Many people visit the Lookout and write in the Visitors Book. A recent dramatic entry recorded that the writer was “Great-grandson of William Rogers drowned on 27 January 1803 on RNLI Wolverhampton, Mumbles (lifeboat) and great-grand-nephew of Thomas Rogers, Coxswain of the Mumbles lifeboat, drowned in a rescue of 1903.”
The tragedy of having two members of the family, both of them lifeboatmen of the Mumbles Lifeboat, both drowned in separate incidents 20 years apart, demanded investigation. It turned out that they were first cousins: William had been a young man, drowned and his body never recovered, in the 1883 disaster; and Thomas, by then Coxswain of the Mumbles lifeboat, a well-known local figure making his way to rescues, always with his pipe in his mouth. There is an audio-tape of an old man's recollection of watching, as a young lad, Thomas Rogers with his pipe clenched in his teeth, running down to the boat that day, never to return alive.
What follows is the account of the two disasters from Kate Jones, secretary of the Oystermouth Hisorical Association, who is writing an illustrated history of the Mumbles Lifeboat to be published by the RNLI in March 2017.
The Wreck of the Admiral Prinz Adalbert and the First Mumbles Lifeboat Disaster 1883
On the morning of Saturday 27 January 1883 the Mumbles Lifeboat Wolverhampton went to the aid of a German barque, Admiral Prinz Adalbert, which had been driven onto the rocks of Mumbles Head in a terrible gale. The lifeboat, manned by Coxswain Jenkin Jenkins and 12 men, capsized in rough seas off the lighthouse island and all the men were swept overboard. Some were thrown by the waves against the wrecked ship and jagged rocks sustaining severe injuries. Two were pulled from the sea by the combined efforts of a soldier stationed at the island’s fort and two daughters of the lighthouse keeper – Jessie Ace and Margaret Wright. These were to be known as the Women of Mumbles Head – immortalised in Clement Scott’s contemporary poem of the same name. Other lifeboatmen managed, despite their injuries, to scramble ashore, but two of the coxswain’s sons (John and William Jenkins) and his son-in-law (William Macnamara) drowned. Their fellow crewman William Rogers also lost his life - his body was never found. One of the barque’s crew perished when the lifeboat capsized but the rest survived. The disaster left four Mumbles widows and 19 fatherless children. Two other ships were wrecked on the Gower coast that weekend – the Agnes Jack off Port Eynon and the James Gray off Porthcawl – in total 44 lives were lost. The loss of the Agnes Jack led to the establishment of a lifeboat at Port Eynon.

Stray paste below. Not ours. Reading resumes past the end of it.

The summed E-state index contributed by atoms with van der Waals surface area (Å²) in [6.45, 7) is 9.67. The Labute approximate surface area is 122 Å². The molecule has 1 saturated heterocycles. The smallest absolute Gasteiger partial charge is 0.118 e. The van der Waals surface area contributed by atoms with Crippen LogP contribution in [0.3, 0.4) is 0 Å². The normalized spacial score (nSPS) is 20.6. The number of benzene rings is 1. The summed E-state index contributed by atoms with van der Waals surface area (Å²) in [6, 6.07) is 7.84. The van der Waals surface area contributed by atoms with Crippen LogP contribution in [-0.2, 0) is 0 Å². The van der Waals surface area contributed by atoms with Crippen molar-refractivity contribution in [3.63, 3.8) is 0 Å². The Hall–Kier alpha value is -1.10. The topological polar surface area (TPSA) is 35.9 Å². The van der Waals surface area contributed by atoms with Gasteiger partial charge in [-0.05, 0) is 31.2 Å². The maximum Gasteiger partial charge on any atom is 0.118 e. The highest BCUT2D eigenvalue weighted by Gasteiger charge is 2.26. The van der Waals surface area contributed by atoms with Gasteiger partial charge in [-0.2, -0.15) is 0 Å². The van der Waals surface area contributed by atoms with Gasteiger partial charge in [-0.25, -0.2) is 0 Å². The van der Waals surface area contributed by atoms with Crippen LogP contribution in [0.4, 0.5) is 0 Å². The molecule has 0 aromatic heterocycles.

The Second Mumbles Lifeboat Disaster 1903
Twenty years later six more lifeboatmen lost their lives in the second Mumbles Lifeboat disaster. On the afternoon of Sunday 1 February 1903 the lifeboat James Stevens No. 12 launched to go across Swansea Bay to stand-by a Waterford schooner, SS Christina, which had gone aground in bad weather the previous day. The Christina was high and dry with her crew in no danger and it was hoped to re-float her on the next high tide. The Mumbles lifeboat, manned by Coxswain Tom Rogers and 13 men reached Port Talbot before high tide and the coxswain decided to enter the harbour. Crossing the bar the lifeboat was caught by heavy seas and capsized. Her crew fought for their lives in icy waters. Despite heroic efforts by lifeboatman Samuel Gammon (who saved four of his comrades) and the Harbour Master and sailors on the breakwater, six men were lost - Coxswain Tom Rogers his deputy, Daniel Claypitt, David John Morgan, Robert Smith, George Michael and James Gammon. Five were married with 35 children between them. Mumbles was a small community and many of the village families were closely related - William Rogers and Tom Rogers were first cousins, their deaths 20 years apart.
Notes and Citations
- Photo: Jenkin Jenkins, first coxswain of the Mumbles lifeboat, photo: Henry Chapman, 1883, RNLI/The Mumbles
- Photo: L-R Coxswain Tom Rogers, Second Coxswain Daniel Claypitt, crewman David John Morgan c.1900; photo: unknown, RNLI/The Mumbles.
- Kate Jones, secretary of the Oystermouth Historical Association, is writing an illustrated history of the Mumbles Lifeboat, to be published by the RNLI in March 2017.